When asked what can stop the current spike, Dunn was blunt that there is nothing doctors can do at this point or any medical miracle on the horizon. The only proven prevention at this point according to medical experts is for people to socially distance, wear masks when they can’t and stay home when they’re sick.
“Ultimately, it’s going to be what people do,” Dunn said. “There is no treatment or vaccine.”
Dunn is quick to acknowledge that even if it’s doctor’s orders, there might not be any appetite for any mandatory edicts to take preventative measures against the virus, let alone adhering to voluntary recommendations.
“I’m not sure extreme measures would even be tolerated in Utah,” Dunn said.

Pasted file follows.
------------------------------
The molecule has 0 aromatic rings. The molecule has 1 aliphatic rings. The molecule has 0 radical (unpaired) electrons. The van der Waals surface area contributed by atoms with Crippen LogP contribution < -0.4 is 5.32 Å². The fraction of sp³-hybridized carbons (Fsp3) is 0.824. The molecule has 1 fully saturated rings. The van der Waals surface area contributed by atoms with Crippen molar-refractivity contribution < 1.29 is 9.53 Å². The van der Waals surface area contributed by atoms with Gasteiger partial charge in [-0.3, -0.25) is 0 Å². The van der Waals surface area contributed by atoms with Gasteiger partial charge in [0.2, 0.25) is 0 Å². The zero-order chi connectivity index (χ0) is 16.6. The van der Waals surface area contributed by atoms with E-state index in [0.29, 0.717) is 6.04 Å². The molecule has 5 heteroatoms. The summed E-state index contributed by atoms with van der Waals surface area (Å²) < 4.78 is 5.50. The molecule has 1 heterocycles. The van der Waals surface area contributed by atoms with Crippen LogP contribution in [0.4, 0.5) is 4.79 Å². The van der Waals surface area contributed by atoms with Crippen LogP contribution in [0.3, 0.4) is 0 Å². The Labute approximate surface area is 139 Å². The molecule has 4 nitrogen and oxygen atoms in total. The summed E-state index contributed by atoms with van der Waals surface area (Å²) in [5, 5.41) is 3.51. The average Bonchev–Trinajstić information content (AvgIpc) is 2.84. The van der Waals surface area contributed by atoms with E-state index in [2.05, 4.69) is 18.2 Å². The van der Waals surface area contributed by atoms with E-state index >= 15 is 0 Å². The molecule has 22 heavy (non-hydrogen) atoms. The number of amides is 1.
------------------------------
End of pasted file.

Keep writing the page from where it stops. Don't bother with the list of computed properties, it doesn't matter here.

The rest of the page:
Thus far in the four months of the pandemic, Utah has not joined other states with mandatory orders, like California where Gov. Gavin Newsom made mask-wearing mandatory in the state Thursday.
The one time Herbert made a mandatory order was when he ordered all restaurants in the state to suspend dine-in options on March 17. That order was lifted with the move to orange on May 1.
‘No visitors permitted’
A sign outside the door of the Wentworth at the Meadows memory care home states:
“No Visitors permitted at this time due to the recent coronavirus outbreak. Please check-in at the front desk for further instructions or questions.”
Jennifer Shakespeare, regional director of sales and marketing at the Wentworth, told St. George News that the home had been taking extreme measures since March.
Even before these cases, we kept a close eye on quarantine measures,” Shakespeare said. “As soon as COVID was impactful, we’ve been ahead of game. We’re doing all we can.”